Axis Formation Proteins

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 Axis Formation Proteins Background

Overview of Drosophila Oogenesis and Axis Formation

Formation of both the anterior-posterior (AP) and dorsal-ventral (DV) axes requires inductive signals from specific somatic follicle cell (FC) populations. The oocyte nucleus and a microtubule organizing center (MTOC) are initially localized to the posterior of the oocyte. Prior to stage 7 of oogenesis, the posteriorly localized transforming growth factor α (TGF-α) like protein Gurken (Grk) binds to the Drosophila homologue of the epidermal growth factor receptor (Egfr), Torpedo (Top)/DER, in the adjacent uncommitted FCs. This activates a receptor tyrosine kinase signaling pathway to induce a posterior FC (PFC) fate. Once the Grk signal is received, an unknown signal is sent from the PFCs back to the oocyte to repolarize the microtubule (MT) cytoskeleton. The result is the disassembly of the posterior MTOC and the formation of a gradient of MTs from the anterior to the posterior of the oocyte with a concentration of minus ends now emanating from the anterior and lateral cortex of the oocyte. However, the mechanism governing this MT reorganization remains still unclear. This polarized MT network then directs the localization of different mRNAs in the oocyte, thereby defining the AP axis of the future embryo. For example, bicoid (bcd) mRNA is localized to the anterior of the oocyte, leading to a morphogenetic gradient of Bcd protein in the embryo. In contrast, oskar (osk) mRNA is localized to the posterior of the oocyte, where osk specifies the future germ cells. The repolarization of the oocyte cytoskeleton also directs the anterior movement of the oocyte nucleus and the relocalization of grk mRNA from the posterior to the thus defined dorsal-anterior corner. Once it has relocalized, Grk again signals through Egfr, but this time instructing the adjacent FCs to adopt dorsal fates leading to the secretion of special dorsal egg shell structures like the dorsal appendages.


Follicle Cell Patterning and Axis Formation

FCs are subject to a series of temporal and spatial regulation by various highly conserved signaling pathways. Patterning of the FCs along the AP axis by the Notch, JAK/STAT and Egfr pathways are essential for the PFCs to send the polarizing signal to the oocyte. In addition, activation of the Hippo pathway regulates PFC specification by cross-talking with Notch signaling. Components of the extracellular matrix (ECM) and proper apical basal polarity of the PFCs are also required for their inductive role in axis formation.

Around stage 6 of oogenesis, Delta (Dl) signals from the germline to activate its receptor Notch at the apical side of the entire follicular epithelium. Changes in the gene expression profile downstream of Notch cause the FCs to stop mitotic division and undergo three rounds of endo-cycles. Notch signaling thus induces FCs to switch from proliferation to differentiation, making them competent to respond properly to the JAK/STAT and Egfr signals that occur in the specific subsets of FCs.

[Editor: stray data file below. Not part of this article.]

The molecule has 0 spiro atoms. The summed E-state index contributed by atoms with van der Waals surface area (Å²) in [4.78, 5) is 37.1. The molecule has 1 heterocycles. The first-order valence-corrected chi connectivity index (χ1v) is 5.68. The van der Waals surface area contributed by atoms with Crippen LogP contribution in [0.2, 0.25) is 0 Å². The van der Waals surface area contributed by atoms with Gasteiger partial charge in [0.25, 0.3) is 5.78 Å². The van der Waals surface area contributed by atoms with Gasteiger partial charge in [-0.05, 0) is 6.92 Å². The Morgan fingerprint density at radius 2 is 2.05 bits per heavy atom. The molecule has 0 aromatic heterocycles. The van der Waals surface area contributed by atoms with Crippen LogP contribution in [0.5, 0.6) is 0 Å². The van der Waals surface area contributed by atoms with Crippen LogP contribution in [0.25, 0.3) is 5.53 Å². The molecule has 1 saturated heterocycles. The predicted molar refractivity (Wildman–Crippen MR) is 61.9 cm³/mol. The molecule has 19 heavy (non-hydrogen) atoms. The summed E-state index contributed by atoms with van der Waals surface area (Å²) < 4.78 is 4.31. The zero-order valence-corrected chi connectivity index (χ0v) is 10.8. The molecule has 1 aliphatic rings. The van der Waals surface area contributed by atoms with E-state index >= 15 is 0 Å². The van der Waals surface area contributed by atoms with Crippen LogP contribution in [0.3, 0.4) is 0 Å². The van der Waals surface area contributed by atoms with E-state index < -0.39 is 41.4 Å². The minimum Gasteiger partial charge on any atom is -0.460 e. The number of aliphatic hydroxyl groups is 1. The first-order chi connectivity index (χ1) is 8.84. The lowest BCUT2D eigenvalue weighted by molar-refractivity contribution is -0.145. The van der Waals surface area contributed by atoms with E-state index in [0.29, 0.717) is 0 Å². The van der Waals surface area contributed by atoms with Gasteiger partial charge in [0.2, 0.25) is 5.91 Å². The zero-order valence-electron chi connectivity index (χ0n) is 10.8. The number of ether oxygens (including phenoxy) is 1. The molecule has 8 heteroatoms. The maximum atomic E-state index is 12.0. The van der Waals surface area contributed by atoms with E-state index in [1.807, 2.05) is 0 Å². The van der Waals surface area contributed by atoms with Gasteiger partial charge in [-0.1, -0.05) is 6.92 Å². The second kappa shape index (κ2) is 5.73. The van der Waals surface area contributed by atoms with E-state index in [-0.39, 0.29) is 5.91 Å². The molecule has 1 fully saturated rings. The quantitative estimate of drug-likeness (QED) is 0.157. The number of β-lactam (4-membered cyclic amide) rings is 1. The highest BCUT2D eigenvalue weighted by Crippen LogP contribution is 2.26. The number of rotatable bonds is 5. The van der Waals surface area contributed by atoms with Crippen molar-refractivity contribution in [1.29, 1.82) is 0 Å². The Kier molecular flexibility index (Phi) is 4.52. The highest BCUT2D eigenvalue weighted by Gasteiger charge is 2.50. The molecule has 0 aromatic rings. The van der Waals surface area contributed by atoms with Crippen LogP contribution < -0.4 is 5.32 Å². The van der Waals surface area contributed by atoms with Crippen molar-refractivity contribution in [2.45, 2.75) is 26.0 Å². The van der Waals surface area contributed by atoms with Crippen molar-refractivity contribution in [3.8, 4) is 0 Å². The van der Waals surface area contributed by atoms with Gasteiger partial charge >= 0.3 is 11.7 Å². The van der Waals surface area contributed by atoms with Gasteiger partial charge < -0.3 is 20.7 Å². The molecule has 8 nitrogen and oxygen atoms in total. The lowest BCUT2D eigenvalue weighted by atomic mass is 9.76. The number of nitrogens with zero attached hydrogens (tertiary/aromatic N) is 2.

At the poles, two pairs of polar cells secrete Unpaired (Upd) to the adjacent FCs, creating a gradient of JAK/STAT activity. Receiving different signaling levels according to the distance from the polar cells, the anterior cells differentiate into three types of anterior follicle cells (AFCs): border cells, stretched cells or centripetal cells.

Their equivalent group at the posterior would undergo this default AFC fate if the subsequent Egfr signaling is abolished, while in the wild-type, the anterior fate is masked by Egfr activity and the PFCs are induced instead. JAK/STAT is another permitting cue in conjugation with Notch required in the PFCs to respond to Egfr signaling, since mutants of JAK/STAT cause loss of PFC markers in a cell-autonomous fashion and mispolarization of the oocyte.

As described above, the Egfr pathway serves as the ultimate inductive signal for the PFCs. It is transduced through the MAPK cassette in the cells and enables the PFCs to send the theoretical polarizing signal back to the oocyte. Mutations in the genes required for grk localization and/or translation in the oocyte, such as vasa (vas) and spindle-E (spn-E), or the components of the MAPK pathway in the FCs, such as raf and mek, disrupt PFC specification and lead to defects in the oocyte polarity.

The Hippo pathway was identified in mammals as a tumor-suppressor pathway that controls organ sizes by regulating cell proliferation and apoptosis. In Drosophila oogenesis, the Hippo pathway controls PFC fate specification and thus oocyte polarization by interaction with Notch. Defective Notch signaling was only observed in PFCs mutant for Hippo components, but not in AFCs or lateral FCs. It was also suggested not to be directly involved in the polarizing signal from the PFCs, because forcing PFCs mutant for merlin (mer) , an upstream component of this pathway, to differentiate by removing Cut was sufficient to induce correct oocyte polarity

Correct apical-basal polarity of PFCs is necessary for the polarizing signal. PFCs mutant for α-Spectrin (α-Spec), encoding a key component of the apical membrane skeleton, causes oocyte polarity defects that disrupt apical-basal polarity and over proliferation. Interestingly, over proliferation is mostly observed in mutant FCs at the poles of the egg chamber, as in the cases of Hippo and other apical-basal polarity mutants. In addition, PFCs lacking ECM components Laminin A (LanA), Dlar or Dystroglycan (DG) also cause oocyte mispolarization to different extents without disrupting apical-basal polarity. expression of PFC fate markers remains normal in LanA clones, but not tested in either Dlar or DG mutants.